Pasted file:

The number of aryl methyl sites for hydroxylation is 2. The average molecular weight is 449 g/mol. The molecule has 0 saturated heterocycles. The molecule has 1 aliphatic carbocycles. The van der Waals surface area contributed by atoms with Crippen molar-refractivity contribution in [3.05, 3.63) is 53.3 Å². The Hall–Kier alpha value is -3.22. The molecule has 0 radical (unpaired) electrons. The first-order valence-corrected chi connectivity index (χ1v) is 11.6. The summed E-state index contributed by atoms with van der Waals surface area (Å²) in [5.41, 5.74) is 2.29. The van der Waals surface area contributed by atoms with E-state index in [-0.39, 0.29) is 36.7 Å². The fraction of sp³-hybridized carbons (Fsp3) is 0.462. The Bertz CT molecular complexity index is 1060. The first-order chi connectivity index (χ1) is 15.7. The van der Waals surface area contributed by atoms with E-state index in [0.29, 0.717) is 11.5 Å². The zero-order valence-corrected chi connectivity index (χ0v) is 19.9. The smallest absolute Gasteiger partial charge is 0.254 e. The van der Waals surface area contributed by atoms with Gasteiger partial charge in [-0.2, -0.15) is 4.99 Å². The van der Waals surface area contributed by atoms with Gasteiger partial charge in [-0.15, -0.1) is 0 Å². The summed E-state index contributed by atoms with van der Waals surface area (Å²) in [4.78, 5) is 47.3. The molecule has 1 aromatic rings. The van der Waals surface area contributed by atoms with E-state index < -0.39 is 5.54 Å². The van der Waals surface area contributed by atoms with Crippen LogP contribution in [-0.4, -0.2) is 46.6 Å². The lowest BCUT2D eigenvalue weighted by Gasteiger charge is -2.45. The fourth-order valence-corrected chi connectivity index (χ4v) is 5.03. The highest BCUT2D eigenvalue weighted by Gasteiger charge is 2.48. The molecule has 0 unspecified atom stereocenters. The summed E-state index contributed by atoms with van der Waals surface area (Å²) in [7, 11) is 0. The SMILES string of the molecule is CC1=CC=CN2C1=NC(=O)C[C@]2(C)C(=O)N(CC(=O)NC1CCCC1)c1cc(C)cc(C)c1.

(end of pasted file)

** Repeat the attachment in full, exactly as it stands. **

The number of aryl methyl sites for hydroxylation is 2. The average molecular weight is 449 g/mol. The molecule has 0 saturated heterocycles. The molecule has 1 aliphatic carbocycles. The van der Waals surface area contributed by atoms with Crippen molar-refractivity contribution in [3.05, 3.63) is 53.3 Å². The Hall–Kier alpha value is -3.22. The molecule has 0 radical (unpaired) electrons. The first-order valence-corrected chi connectivity index (χ1v) is 11.6. The summed E-state index contributed by atoms with van der Waals surface area (Å²) in [5.41, 5.74) is 2.29. The van der Waals surface area contributed by atoms with E-state index in [-0.39, 0.29) is 36.7 Å². The fraction of sp³-hybridized carbons (Fsp3) is 0.462. The Bertz CT molecular complexity index is 1060. The first-order chi connectivity index (χ1) is 15.7. The van der Waals surface area contributed by atoms with E-state index in [0.29, 0.717) is 11.5 Å². The zero-order valence-corrected chi connectivity index (χ0v) is 19.9. The smallest absolute Gasteiger partial charge is 0.254 e. The van der Waals surface area contributed by atoms with Gasteiger partial charge in [-0.2, -0.15) is 4.99 Å². The van der Waals surface area contributed by atoms with Gasteiger partial charge in [-0.15, -0.1) is 0 Å². The summed E-state index contributed by atoms with van der Waals surface area (Å²) in [4.78, 5) is 47.3. The molecule has 1 aromatic rings. The van der Waals surface area contributed by atoms with E-state index < -0.39 is 5.54 Å². The van der Waals surface area contributed by atoms with Crippen LogP contribution in [-0.4, -0.2) is 46.6 Å². The lowest BCUT2D eigenvalue weighted by Gasteiger charge is -2.45. The fourth-order valence-corrected chi connectivity index (χ4v) is 5.03. The highest BCUT2D eigenvalue weighted by Gasteiger charge is 2.48. The molecule has 0 unspecified atom stereocenters. The summed E-state index contributed by atoms with van der Waals surface area (Å²) in [7, 11) is 0. The SMILES string of the molecule is CC1=CC=CN2C1=NC(=O)C[C@]2(C)C(=O)N(CC(=O)NC1CCCC1)c1cc(C)cc(C)c1.